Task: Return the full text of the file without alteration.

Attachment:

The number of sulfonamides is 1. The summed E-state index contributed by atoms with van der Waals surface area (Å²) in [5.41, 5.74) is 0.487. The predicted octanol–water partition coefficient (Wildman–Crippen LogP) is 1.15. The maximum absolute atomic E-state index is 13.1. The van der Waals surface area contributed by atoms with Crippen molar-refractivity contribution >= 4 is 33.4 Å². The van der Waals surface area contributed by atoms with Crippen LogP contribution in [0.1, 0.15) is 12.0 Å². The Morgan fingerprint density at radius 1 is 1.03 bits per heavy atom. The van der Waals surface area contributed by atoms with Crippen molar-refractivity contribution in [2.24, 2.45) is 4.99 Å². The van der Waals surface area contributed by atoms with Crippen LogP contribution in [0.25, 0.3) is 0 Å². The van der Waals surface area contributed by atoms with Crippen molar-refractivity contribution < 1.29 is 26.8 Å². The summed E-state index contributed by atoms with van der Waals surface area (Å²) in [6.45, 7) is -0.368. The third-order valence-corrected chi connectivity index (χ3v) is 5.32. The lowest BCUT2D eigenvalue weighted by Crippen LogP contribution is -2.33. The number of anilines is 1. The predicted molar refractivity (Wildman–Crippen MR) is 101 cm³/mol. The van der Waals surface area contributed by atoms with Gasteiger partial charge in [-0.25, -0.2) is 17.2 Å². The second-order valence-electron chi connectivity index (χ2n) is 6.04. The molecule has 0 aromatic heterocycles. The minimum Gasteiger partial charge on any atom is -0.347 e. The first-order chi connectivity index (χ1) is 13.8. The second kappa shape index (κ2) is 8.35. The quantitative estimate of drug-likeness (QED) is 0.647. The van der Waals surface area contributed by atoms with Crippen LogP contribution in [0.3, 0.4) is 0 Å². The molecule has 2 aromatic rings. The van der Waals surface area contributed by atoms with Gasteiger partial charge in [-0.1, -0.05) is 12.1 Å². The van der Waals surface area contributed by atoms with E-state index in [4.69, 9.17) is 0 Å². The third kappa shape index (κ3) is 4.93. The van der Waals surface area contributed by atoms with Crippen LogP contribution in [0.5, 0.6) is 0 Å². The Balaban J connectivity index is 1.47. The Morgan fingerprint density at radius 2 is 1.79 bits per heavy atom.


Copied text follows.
The number of sulfonamides is 1. The summed E-state index contributed by atoms with van der Waals surface area (Å²) in [5.41, 5.74) is 0.487. The predicted octanol–water partition coefficient (Wildman–Crippen LogP) is 1.15. The maximum absolute atomic E-state index is 13.1. The van der Waals surface area contributed by atoms with Crippen molar-refractivity contribution >= 4 is 33.4 Å². The van der Waals surface area contributed by atoms with Crippen LogP contribution in [0.1, 0.15) is 12.0 Å². The Morgan fingerprint density at radius 1 is 1.03 bits per heavy atom. The van der Waals surface area contributed by atoms with Crippen molar-refractivity contribution in [2.24, 2.45) is 4.99 Å². The van der Waals surface area contributed by atoms with Crippen LogP contribution in [0.25, 0.3) is 0 Å². The van der Waals surface area contributed by atoms with Crippen molar-refractivity contribution < 1.29 is 26.8 Å². The summed E-state index contributed by atoms with van der Waals surface area (Å²) in [6.45, 7) is -0.368. The third-order valence-corrected chi connectivity index (χ3v) is 5.32. The lowest BCUT2D eigenvalue weighted by Crippen LogP contribution is -2.33. The number of anilines is 1. The predicted molar refractivity (Wildman–Crippen MR) is 101 cm³/mol. The van der Waals surface area contributed by atoms with Gasteiger partial charge in [-0.25, -0.2) is 17.2 Å². The second-order valence-electron chi connectivity index (χ2n) is 6.04. The molecule has 0 aromatic heterocycles. The minimum Gasteiger partial charge on any atom is -0.347 e. The first-order chi connectivity index (χ1) is 13.8. The second kappa shape index (κ2) is 8.35. The quantitative estimate of drug-likeness (QED) is 0.647. The van der Waals surface area contributed by atoms with Crippen LogP contribution in [0.3, 0.4) is 0 Å². The molecule has 2 aromatic rings. The van der Waals surface area contributed by atoms with Gasteiger partial charge in [-0.1, -0.05) is 12.1 Å². The van der Waals surface area contributed by atoms with E-state index in [4.69, 9.17) is 0 Å². The third kappa shape index (κ3) is 4.93. The van der Waals surface area contributed by atoms with Crippen LogP contribution in [0.5, 0.6) is 0 Å². The Balaban J connectivity index is 1.47. The Morgan fingerprint density at radius 2 is 1.79 bits per heavy atom.